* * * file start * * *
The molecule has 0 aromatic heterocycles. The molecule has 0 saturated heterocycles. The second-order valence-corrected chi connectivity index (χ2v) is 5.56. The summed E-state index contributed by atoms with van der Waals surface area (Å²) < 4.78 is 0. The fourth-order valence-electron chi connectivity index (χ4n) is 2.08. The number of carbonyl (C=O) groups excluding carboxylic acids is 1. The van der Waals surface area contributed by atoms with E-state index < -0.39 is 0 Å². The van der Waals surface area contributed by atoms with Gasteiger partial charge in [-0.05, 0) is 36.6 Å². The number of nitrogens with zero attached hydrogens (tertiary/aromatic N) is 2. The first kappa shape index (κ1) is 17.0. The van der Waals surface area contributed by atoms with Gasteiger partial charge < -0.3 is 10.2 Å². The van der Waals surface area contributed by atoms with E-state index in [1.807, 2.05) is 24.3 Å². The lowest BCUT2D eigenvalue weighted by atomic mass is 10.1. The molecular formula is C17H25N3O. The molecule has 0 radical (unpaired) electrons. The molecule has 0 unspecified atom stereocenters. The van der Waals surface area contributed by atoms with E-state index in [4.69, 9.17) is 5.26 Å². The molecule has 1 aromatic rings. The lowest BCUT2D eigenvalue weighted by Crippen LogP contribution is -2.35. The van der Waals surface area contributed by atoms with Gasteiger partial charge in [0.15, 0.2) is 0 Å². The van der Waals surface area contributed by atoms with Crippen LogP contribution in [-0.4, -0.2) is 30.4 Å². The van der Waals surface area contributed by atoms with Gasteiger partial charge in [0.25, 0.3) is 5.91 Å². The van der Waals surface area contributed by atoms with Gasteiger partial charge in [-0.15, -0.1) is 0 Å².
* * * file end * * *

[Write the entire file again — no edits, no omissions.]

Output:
The molecule has 0 aromatic heterocycles. The molecule has 0 saturated heterocycles. The second-order valence-corrected chi connectivity index (χ2v) is 5.56. The summed E-state index contributed by atoms with van der Waals surface area (Å²) < 4.78 is 0. The fourth-order valence-electron chi connectivity index (χ4n) is 2.08. The number of carbonyl (C=O) groups excluding carboxylic acids is 1. The van der Waals surface area contributed by atoms with E-state index < -0.39 is 0 Å². The van der Waals surface area contributed by atoms with Gasteiger partial charge in [-0.05, 0) is 36.6 Å². The number of nitrogens with zero attached hydrogens (tertiary/aromatic N) is 2. The first kappa shape index (κ1) is 17.0. The van der Waals surface area contributed by atoms with Gasteiger partial charge < -0.3 is 10.2 Å². The van der Waals surface area contributed by atoms with E-state index in [1.807, 2.05) is 24.3 Å². The lowest BCUT2D eigenvalue weighted by atomic mass is 10.1. The molecular formula is C17H25N3O. The molecule has 0 radical (unpaired) electrons. The molecule has 0 unspecified atom stereocenters. The van der Waals surface area contributed by atoms with E-state index in [4.69, 9.17) is 5.26 Å². The molecule has 1 aromatic rings. The lowest BCUT2D eigenvalue weighted by Crippen LogP contribution is -2.35. The van der Waals surface area contributed by atoms with Gasteiger partial charge in [0.15, 0.2) is 0 Å². The van der Waals surface area contributed by atoms with Crippen LogP contribution in [-0.4, -0.2) is 30.4 Å². The van der Waals surface area contributed by atoms with Gasteiger partial charge in [0.25, 0.3) is 5.91 Å². The van der Waals surface area contributed by atoms with Gasteiger partial charge in [-0.15, -0.1) is 0 Å².